Yes, we’re serious! You can develop a perfect outbound telesales script - after all, it’s your manuscript for success. Regardless of your market or the product you’re selling, the sales script should transform your prospects into customers more often than not. In this post, you will learn what you need to do to set your agents up for success by mastering the perfect sales script.
We’ve got two simple questions that are likely to generate very complex answers.
What constitutes a successful outbound telemarketing script?
What elements go into creating the perfect script?
Unfortunately, the cold call is one of the most difficult parts of lead generation for most sales teams. It can be difficult to capture and hold someone’s attention (we have an Internet of things at our disposal, after all!) so when you’ve got them on the line, you have to act quickly and efficiently.
First, let’s tackle what constitutes a successful telesales touch point.
You can have the best outbound script in the world, but you also need to do your due diligence when building a list. So, know your industry, know your buyers, but also, be realistic and analyze your past results so you can optimize your next campaign. Keep in mind that the best scripts only convert about three to 15% of your prospects.
You should also build your script around your staff. The guy selling $100,00 a year to CEOs has a very different skill set than the guy sitting next to him making $8/hour. Consider tying your telemarketing script into the hiring process, or ask the team to help you craft the perfect one - it is for them, after all.
In telesales, the prospects on the other end of the phone “receive” a message and will act according to what they hear. Consider creating an outline script or “needs-based” grid in order to further define your prospect base. What will motivate them to say yes? What are the two or three acceptable answers at the end of the call? How can you use the script to help gently guide the prospect to do what they want to do? Wherever the prospect goes, the script should follow.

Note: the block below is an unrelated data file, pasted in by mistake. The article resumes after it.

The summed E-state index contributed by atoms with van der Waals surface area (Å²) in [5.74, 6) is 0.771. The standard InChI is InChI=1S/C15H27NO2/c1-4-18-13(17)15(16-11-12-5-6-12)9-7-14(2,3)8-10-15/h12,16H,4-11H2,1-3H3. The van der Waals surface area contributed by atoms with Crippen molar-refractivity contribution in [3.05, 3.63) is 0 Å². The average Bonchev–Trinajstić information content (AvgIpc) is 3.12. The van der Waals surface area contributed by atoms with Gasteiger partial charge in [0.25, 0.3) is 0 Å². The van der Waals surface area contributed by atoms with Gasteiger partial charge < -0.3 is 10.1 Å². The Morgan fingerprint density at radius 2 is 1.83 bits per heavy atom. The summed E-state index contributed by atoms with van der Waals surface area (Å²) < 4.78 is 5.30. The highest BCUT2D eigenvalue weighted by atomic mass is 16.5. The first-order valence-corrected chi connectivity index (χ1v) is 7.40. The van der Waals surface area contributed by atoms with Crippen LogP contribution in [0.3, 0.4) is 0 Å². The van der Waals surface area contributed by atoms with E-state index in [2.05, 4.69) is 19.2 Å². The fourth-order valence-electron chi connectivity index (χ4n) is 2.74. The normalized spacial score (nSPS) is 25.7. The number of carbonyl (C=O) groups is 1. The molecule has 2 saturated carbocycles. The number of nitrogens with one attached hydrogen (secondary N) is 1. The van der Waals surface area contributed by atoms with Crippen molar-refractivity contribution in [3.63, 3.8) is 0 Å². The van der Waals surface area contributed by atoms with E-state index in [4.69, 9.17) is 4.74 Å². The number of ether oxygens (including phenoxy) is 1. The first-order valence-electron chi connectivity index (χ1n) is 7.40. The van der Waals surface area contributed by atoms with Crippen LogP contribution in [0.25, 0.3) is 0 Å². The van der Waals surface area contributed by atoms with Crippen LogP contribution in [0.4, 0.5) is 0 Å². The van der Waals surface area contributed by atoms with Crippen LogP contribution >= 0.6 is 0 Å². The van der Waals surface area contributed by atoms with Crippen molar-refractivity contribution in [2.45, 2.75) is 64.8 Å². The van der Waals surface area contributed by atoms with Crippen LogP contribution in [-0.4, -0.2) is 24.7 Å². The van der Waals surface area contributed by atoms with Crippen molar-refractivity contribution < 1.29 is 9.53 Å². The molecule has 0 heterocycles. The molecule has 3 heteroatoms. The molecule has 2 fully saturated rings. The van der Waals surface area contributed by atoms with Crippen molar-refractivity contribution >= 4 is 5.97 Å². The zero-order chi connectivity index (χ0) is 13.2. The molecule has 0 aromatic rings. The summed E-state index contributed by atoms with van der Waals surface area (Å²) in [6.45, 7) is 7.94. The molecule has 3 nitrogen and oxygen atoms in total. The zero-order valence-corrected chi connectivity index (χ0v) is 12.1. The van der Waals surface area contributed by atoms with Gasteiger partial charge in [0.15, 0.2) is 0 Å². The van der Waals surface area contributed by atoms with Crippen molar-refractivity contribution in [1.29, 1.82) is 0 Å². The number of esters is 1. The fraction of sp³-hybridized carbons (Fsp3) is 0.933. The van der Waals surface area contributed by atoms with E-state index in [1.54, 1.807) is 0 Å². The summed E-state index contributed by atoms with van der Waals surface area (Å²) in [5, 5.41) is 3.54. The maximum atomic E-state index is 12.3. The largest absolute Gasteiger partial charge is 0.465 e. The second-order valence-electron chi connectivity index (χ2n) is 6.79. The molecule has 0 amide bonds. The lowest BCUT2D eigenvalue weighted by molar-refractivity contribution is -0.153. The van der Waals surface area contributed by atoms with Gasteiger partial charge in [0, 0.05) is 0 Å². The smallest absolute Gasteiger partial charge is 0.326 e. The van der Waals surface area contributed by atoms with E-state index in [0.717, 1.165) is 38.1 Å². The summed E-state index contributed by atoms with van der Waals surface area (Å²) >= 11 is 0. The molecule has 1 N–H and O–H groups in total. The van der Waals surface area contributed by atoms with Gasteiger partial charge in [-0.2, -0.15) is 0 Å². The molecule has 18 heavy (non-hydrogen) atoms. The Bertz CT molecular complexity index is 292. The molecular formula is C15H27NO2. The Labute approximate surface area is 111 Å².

Now, let’s talk elements
Write in a natural voice.Try “writing like you talk” and then record it, play it back and evaluate. Listen to the way it sounds, because if you lead with something too “sales pitchy,” your prospect will likely feel defensive and become reluctant to speak with you any further. Open with a conversation like you would with any other stranger and encourage them to engage with you.
Avoid the hard sell.Nobody likes the aggressive pickup artist at the local watering hole, so do yourself a favor and avoid that technique entirely. If you come on too strong, your prospect might feel intimidated or doubt your credibility. Instead, build interest that includes key details about your company, your products, any differentiators and the value that it has provided to other customers.
Build in qualifying questions. Do your research! Even if your lead came from the sales pipeline and you obtained the standard information, knowing additional details about the market and that prospect’s wants and needs can only help you. This adds tremendous benefit by ensuring that the prospect you have on the other side of the phone is, in fact, interested and qualified. Plus, it makes the call more conversational and encourages the prospect to again, engage with you.
Keep it short and simple. The people on your prospect list are busy (aren’t we all?), so you only have a few seconds to snag their attention AND gain their trust. Choose words at a 7th grade level or below, avoid long sentences and deliver short, memorable and valuable chunks of information.
Armed with the perfect sales script, chock-full of reliable input from management and your sales team, your outbound calling strategy will be more effective and more importantly, lead-focused.
What are some successful tips you’ve implemented into your telesales script? Share in the comments below!
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Brandon is a member of Ytel's Product team and is instrumental in paving the way for our current and future product offering. Brandon started as a Technical Account Manager where he worked daily with our customers, and he is able to apply that experience and knowledge when building out product roadmaps and studying market trends.
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